It's Domestique Week on Cyclingnews

A key domestique duty is to collect bottles for your teammates (Image credit: Getty Images)

The loss of the so-called Flemish Cycling Week to the coronavirus pandemic leaves a gaping void in the cycling calendar, but this week on Cyclingnews, we're turning it into Domestique Week.

A peloton is made up of nearly 200 riders but only one can win and, throughout the week, we'll be shining a light on those who turn their pedals in the interests of a fellow rider. 

There's a certain romance attached to the word of 'domestique', linked to the notion of the humble servant and unsung hero. However, the reality is often more gristly, and we'll also examine an underbelly where loyalties are fragile and money talks. 

We'll also try to determine 'Who is the best domestique in the world'. Throughout the week, we'll be asking the riders themselves for their votes, and we'll also be asking you, the readers, with the results to be revealed later in the week.

We'll keep this page updated with all the links to the stories as they are published.  

The stories

We kicked off on Monday with an in-depth interview with Tim Declercq, the two-metre Belgian who is known as 'El Tractor' and has never won a professional race.

On Tuesday, we ran a full feature from a recent edition of Procycling magazine, with some of the most consistent and versatile domestiques speaking about their roles. Luke Rowe, Stefan Kung, Marcus Burghardt and more tell us about brushing shoulders in the bunch and keeping their leaders safe. 

On Wednesday, we wound back the clock to the late 1980's, when Eddy Schepers was caught between two leaders: Stephen Roche and Roberto Visentini. 

"I'm going to have to sit up and wait for Visentini," he told Roche on the infamous stage to Sappada at the 1987 Giro. "Unless… Well, if I help you, I'll need to be certain that we'll be riding together next season."

On Wednesday afternoon, we ran an extract from Charly Wegelius' book: 'Domestique'. The closing passage is a gripping evocation of a helper's relationship with victory, as Wegelius, in the final year of a winless career, finds himself off the front in sight of the finish line...

On Thursday, we picked out those moments where a domestique has stepped out of the shadow of their leader and had a rare taste of victory. From Haga and Keisse to Tiralongo and Marangoni, there are some great moments. 

On Friday, we spoke to Italian journalist Marco Pastonesi, who created a 'Domestique's Club', where he glorified helpers and where winning a race was seen as an act of treason. "They're the real heroes of the sport," he tells us.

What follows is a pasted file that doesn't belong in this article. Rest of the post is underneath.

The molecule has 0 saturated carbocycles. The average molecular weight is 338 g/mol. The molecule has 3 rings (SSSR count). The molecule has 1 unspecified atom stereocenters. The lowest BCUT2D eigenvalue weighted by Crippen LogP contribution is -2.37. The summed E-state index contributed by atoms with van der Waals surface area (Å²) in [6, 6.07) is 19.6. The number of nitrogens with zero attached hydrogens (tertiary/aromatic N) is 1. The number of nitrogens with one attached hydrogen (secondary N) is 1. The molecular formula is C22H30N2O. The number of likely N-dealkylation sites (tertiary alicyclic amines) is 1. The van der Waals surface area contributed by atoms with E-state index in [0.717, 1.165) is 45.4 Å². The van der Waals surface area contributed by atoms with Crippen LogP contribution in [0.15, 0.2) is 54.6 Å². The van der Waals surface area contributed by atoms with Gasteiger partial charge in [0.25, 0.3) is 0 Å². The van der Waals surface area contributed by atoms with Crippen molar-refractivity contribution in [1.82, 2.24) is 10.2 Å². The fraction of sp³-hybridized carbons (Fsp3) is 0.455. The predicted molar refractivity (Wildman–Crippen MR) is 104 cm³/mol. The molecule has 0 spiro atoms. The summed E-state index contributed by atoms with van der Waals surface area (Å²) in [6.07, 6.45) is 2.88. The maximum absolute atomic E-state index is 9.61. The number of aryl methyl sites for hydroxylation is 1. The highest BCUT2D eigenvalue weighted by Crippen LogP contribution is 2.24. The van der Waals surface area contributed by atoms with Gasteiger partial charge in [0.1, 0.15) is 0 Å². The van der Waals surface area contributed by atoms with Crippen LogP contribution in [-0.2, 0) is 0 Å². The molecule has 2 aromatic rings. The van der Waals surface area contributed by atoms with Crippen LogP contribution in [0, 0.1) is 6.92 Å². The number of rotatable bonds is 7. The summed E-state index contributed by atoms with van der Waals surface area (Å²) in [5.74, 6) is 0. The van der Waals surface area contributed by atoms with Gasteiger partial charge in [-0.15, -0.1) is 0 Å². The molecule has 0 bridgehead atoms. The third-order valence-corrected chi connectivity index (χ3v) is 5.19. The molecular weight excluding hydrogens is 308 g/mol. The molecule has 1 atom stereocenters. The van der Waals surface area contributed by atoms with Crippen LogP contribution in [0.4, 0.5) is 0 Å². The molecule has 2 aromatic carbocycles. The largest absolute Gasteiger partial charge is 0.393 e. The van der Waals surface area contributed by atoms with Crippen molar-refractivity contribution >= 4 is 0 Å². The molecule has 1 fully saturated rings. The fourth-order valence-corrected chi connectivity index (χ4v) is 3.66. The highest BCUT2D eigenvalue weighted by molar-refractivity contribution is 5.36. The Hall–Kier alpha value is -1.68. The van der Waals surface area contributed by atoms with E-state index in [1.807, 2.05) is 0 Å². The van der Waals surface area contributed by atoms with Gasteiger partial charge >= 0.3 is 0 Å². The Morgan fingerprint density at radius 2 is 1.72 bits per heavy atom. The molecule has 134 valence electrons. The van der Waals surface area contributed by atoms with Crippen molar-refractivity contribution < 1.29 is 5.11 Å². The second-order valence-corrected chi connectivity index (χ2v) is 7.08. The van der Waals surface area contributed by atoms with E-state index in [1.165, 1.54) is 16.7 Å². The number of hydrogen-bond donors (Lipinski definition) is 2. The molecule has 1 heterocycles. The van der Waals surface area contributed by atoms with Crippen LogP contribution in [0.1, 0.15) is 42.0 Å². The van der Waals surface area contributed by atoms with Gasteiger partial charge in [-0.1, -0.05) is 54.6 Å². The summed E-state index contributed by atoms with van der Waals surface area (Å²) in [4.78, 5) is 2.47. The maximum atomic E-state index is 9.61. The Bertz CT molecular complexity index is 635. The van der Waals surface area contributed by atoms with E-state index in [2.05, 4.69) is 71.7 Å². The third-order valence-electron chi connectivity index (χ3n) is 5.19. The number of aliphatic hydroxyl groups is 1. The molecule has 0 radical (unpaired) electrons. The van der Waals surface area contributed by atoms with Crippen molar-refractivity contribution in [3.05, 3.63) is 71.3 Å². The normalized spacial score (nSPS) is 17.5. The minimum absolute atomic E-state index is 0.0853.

Also on Friday, we interviewed Christine Majerus, who's widely considered the top domestique in the women's peloton. The Boels Dolmans road captain told us all about what it's like to support the number-one team in the world.

Reader poll

Throughout the week, we asked you, the Cyclingnews readers, to vote for who you think are the best domestiques. We narrowed it down to 16 contenders, who went up against each other in four rounds of voting on Twitter ahead of Friday's grand final. 

On Saturday, Mikel Nieve (Mitchelton-Scott) was announced as the Cyclingnews readers' Best Domestique in the World', after beating Deceuninck-QuickStep lead-out man Michael Morkov.

Pro riders' best domestique

As well as asking our readers, we also asked the riders themselves, running a survey for all WorldTour professionals. As well as asking for them to name the best domestique in their own team, we also asked them to vote for the best domestique in the world, this time being unable to pick a teammate.

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Patrick Fletcher
Deputy Editor

Deputy Editor. Patrick is an NCTJ-trained journalist who has seven years’ experience covering professional cycling. He has a modern languages degree from Durham University and has been able to put it to some use in what is a multi-lingual sport, with a particular focus on French and Spanish-speaking riders. After joining Cyclingnews as a staff writer on the back of work experience, Patrick became Features Editor in 2018 and oversaw significant growth in the site’s long-form and in-depth output. Since 2022 he has been Deputy Editor, taking more responsibility for the site’s content as a whole, while still writing and - despite a pandemic-induced hiatus - travelling to races around the world. Away from cycling, Patrick spends most of his time playing or watching other forms of sport - football, tennis, trail running, darts, to name a few, but he draws the line at rugby.